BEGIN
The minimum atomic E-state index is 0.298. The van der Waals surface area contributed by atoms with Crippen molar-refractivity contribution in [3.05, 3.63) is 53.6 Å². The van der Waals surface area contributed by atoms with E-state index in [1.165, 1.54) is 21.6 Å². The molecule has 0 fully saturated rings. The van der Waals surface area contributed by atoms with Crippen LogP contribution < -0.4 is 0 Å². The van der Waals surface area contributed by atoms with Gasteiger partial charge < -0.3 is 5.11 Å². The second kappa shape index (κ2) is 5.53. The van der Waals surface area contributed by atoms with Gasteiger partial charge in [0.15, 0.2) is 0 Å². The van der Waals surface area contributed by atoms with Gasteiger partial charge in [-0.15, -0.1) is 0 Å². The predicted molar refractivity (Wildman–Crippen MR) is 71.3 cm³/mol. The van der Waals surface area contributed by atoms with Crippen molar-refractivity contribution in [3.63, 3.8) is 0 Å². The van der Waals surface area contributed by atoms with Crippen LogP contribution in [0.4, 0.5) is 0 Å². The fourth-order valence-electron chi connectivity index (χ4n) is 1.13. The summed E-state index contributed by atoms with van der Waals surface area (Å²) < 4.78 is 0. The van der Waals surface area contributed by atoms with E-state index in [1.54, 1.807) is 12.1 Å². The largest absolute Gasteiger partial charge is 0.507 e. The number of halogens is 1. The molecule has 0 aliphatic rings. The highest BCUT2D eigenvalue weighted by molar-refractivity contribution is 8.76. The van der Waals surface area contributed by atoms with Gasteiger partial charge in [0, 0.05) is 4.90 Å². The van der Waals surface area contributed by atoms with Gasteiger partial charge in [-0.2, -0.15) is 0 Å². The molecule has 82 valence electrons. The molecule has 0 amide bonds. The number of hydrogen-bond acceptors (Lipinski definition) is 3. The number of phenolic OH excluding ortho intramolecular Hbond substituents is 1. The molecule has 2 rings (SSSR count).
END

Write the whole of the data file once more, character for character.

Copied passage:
The minimum atomic E-state index is 0.298. The van der Waals surface area contributed by atoms with Crippen molar-refractivity contribution in [3.05, 3.63) is 53.6 Å². The van der Waals surface area contributed by atoms with E-state index in [1.165, 1.54) is 21.6 Å². The molecule has 0 fully saturated rings. The van der Waals surface area contributed by atoms with Crippen LogP contribution < -0.4 is 0 Å². The van der Waals surface area contributed by atoms with Gasteiger partial charge < -0.3 is 5.11 Å². The second kappa shape index (κ2) is 5.53. The van der Waals surface area contributed by atoms with Gasteiger partial charge in [0.15, 0.2) is 0 Å². The van der Waals surface area contributed by atoms with Gasteiger partial charge in [-0.15, -0.1) is 0 Å². The predicted molar refractivity (Wildman–Crippen MR) is 71.3 cm³/mol. The van der Waals surface area contributed by atoms with Crippen molar-refractivity contribution in [3.63, 3.8) is 0 Å². The van der Waals surface area contributed by atoms with Crippen LogP contribution in [0.4, 0.5) is 0 Å². The fourth-order valence-electron chi connectivity index (χ4n) is 1.13. The summed E-state index contributed by atoms with van der Waals surface area (Å²) < 4.78 is 0. The van der Waals surface area contributed by atoms with E-state index in [1.54, 1.807) is 12.1 Å². The largest absolute Gasteiger partial charge is 0.507 e. The number of halogens is 1. The molecule has 0 aliphatic rings. The highest BCUT2D eigenvalue weighted by molar-refractivity contribution is 8.76. The van der Waals surface area contributed by atoms with Gasteiger partial charge in [0, 0.05) is 4.90 Å². The van der Waals surface area contributed by atoms with Gasteiger partial charge in [-0.2, -0.15) is 0 Å². The molecule has 82 valence electrons. The molecule has 0 amide bonds. The number of hydrogen-bond acceptors (Lipinski definition) is 3. The number of phenolic OH excluding ortho intramolecular Hbond substituents is 1. The molecule has 2 rings (SSSR count).